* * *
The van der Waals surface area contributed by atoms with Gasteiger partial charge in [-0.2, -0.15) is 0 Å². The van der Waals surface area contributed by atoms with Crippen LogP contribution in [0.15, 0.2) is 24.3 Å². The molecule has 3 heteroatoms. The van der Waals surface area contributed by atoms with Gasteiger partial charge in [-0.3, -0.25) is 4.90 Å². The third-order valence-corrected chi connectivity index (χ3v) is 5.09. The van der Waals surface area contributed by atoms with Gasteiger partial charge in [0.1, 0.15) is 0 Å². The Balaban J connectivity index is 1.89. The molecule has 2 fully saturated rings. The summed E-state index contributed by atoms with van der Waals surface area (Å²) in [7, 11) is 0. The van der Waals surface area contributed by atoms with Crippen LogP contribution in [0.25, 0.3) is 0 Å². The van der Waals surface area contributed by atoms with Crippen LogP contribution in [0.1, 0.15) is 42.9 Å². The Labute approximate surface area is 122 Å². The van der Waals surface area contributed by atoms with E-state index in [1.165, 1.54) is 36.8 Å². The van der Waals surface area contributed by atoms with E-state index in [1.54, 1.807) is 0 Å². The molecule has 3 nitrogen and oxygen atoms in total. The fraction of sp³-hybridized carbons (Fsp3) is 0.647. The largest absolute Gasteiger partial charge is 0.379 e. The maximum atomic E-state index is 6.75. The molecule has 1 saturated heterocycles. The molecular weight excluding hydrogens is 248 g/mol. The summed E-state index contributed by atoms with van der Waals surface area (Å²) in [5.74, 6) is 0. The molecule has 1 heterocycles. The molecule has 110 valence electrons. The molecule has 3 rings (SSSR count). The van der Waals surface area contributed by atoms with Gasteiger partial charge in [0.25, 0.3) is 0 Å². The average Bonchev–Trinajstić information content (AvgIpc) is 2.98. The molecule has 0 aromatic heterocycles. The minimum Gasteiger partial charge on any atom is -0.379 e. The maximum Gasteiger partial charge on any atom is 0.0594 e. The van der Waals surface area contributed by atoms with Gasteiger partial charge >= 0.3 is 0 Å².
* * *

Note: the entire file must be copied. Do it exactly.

The van der Waals surface area contributed by atoms with Gasteiger partial charge in [-0.2, -0.15) is 0 Å². The van der Waals surface area contributed by atoms with Crippen LogP contribution in [0.15, 0.2) is 24.3 Å². The molecule has 3 heteroatoms. The van der Waals surface area contributed by atoms with Gasteiger partial charge in [-0.3, -0.25) is 4.90 Å². The third-order valence-corrected chi connectivity index (χ3v) is 5.09. The van der Waals surface area contributed by atoms with Gasteiger partial charge in [0.1, 0.15) is 0 Å². The Balaban J connectivity index is 1.89. The molecule has 2 fully saturated rings. The summed E-state index contributed by atoms with van der Waals surface area (Å²) in [7, 11) is 0. The van der Waals surface area contributed by atoms with Crippen LogP contribution in [0.25, 0.3) is 0 Å². The van der Waals surface area contributed by atoms with Crippen LogP contribution in [0.1, 0.15) is 42.9 Å². The Labute approximate surface area is 122 Å². The van der Waals surface area contributed by atoms with E-state index in [1.165, 1.54) is 36.8 Å². The van der Waals surface area contributed by atoms with E-state index in [1.54, 1.807) is 0 Å². The molecule has 3 nitrogen and oxygen atoms in total. The fraction of sp³-hybridized carbons (Fsp3) is 0.647. The largest absolute Gasteiger partial charge is 0.379 e. The maximum atomic E-state index is 6.75. The molecule has 1 saturated heterocycles. The molecular weight excluding hydrogens is 248 g/mol. The summed E-state index contributed by atoms with van der Waals surface area (Å²) in [5.74, 6) is 0. The molecule has 1 heterocycles. The molecule has 110 valence electrons. The molecule has 3 rings (SSSR count). The van der Waals surface area contributed by atoms with Gasteiger partial charge in [0.25, 0.3) is 0 Å². The average Bonchev–Trinajstić information content (AvgIpc) is 2.98. The molecule has 0 aromatic heterocycles. The minimum Gasteiger partial charge on any atom is -0.379 e. The maximum Gasteiger partial charge on any atom is 0.0594 e. The van der Waals surface area contributed by atoms with Gasteiger partial charge >= 0.3 is 0 Å².